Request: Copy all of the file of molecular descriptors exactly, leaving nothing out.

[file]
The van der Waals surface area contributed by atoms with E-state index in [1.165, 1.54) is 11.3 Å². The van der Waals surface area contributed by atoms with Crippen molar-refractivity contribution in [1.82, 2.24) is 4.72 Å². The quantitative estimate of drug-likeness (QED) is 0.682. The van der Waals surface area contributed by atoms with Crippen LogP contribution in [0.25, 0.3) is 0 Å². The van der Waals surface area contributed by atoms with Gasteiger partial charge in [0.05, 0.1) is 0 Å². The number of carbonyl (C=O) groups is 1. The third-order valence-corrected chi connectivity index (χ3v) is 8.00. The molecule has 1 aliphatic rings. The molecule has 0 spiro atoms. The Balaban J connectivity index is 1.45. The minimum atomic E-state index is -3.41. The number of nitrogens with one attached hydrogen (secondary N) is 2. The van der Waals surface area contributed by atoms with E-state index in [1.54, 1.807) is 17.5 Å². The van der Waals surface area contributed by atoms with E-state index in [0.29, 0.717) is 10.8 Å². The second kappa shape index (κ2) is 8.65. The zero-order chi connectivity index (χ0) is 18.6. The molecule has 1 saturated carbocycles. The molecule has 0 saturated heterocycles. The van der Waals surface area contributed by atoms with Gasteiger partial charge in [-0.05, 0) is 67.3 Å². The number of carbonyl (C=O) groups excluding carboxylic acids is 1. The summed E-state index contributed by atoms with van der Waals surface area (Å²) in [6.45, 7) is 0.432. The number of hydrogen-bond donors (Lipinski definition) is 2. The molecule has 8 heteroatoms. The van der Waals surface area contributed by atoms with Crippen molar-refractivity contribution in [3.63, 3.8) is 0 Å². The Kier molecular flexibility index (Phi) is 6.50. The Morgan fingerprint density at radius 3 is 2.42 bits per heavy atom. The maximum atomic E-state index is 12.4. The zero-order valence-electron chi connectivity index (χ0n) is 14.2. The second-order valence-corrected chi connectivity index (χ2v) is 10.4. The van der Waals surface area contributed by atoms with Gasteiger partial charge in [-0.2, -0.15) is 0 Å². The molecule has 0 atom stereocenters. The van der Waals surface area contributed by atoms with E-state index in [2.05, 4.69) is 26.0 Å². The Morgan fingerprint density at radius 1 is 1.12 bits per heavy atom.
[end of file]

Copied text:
The van der Waals surface area contributed by atoms with E-state index in [1.165, 1.54) is 11.3 Å². The van der Waals surface area contributed by atoms with Crippen molar-refractivity contribution in [1.82, 2.24) is 4.72 Å². The quantitative estimate of drug-likeness (QED) is 0.682. The van der Waals surface area contributed by atoms with Crippen LogP contribution in [0.25, 0.3) is 0 Å². The van der Waals surface area contributed by atoms with Gasteiger partial charge in [0.05, 0.1) is 0 Å². The number of carbonyl (C=O) groups is 1. The third-order valence-corrected chi connectivity index (χ3v) is 8.00. The molecule has 1 aliphatic rings. The molecule has 0 spiro atoms. The Balaban J connectivity index is 1.45. The minimum atomic E-state index is -3.41. The number of nitrogens with one attached hydrogen (secondary N) is 2. The van der Waals surface area contributed by atoms with E-state index in [1.54, 1.807) is 17.5 Å². The van der Waals surface area contributed by atoms with E-state index in [0.29, 0.717) is 10.8 Å². The second kappa shape index (κ2) is 8.65. The zero-order chi connectivity index (χ0) is 18.6. The molecule has 1 saturated carbocycles. The molecule has 0 saturated heterocycles. The van der Waals surface area contributed by atoms with Gasteiger partial charge in [-0.05, 0) is 67.3 Å². The number of carbonyl (C=O) groups excluding carboxylic acids is 1. The summed E-state index contributed by atoms with van der Waals surface area (Å²) in [6.45, 7) is 0.432. The number of hydrogen-bond donors (Lipinski definition) is 2. The molecule has 8 heteroatoms. The van der Waals surface area contributed by atoms with Crippen molar-refractivity contribution in [3.63, 3.8) is 0 Å². The Kier molecular flexibility index (Phi) is 6.50. The Morgan fingerprint density at radius 3 is 2.42 bits per heavy atom. The maximum atomic E-state index is 12.4. The zero-order valence-electron chi connectivity index (χ0n) is 14.2. The second-order valence-corrected chi connectivity index (χ2v) is 10.4. The van der Waals surface area contributed by atoms with Gasteiger partial charge in [-0.2, -0.15) is 0 Å². The molecule has 0 atom stereocenters. The van der Waals surface area contributed by atoms with E-state index in [2.05, 4.69) is 26.0 Å². The Morgan fingerprint density at radius 1 is 1.12 bits per heavy atom.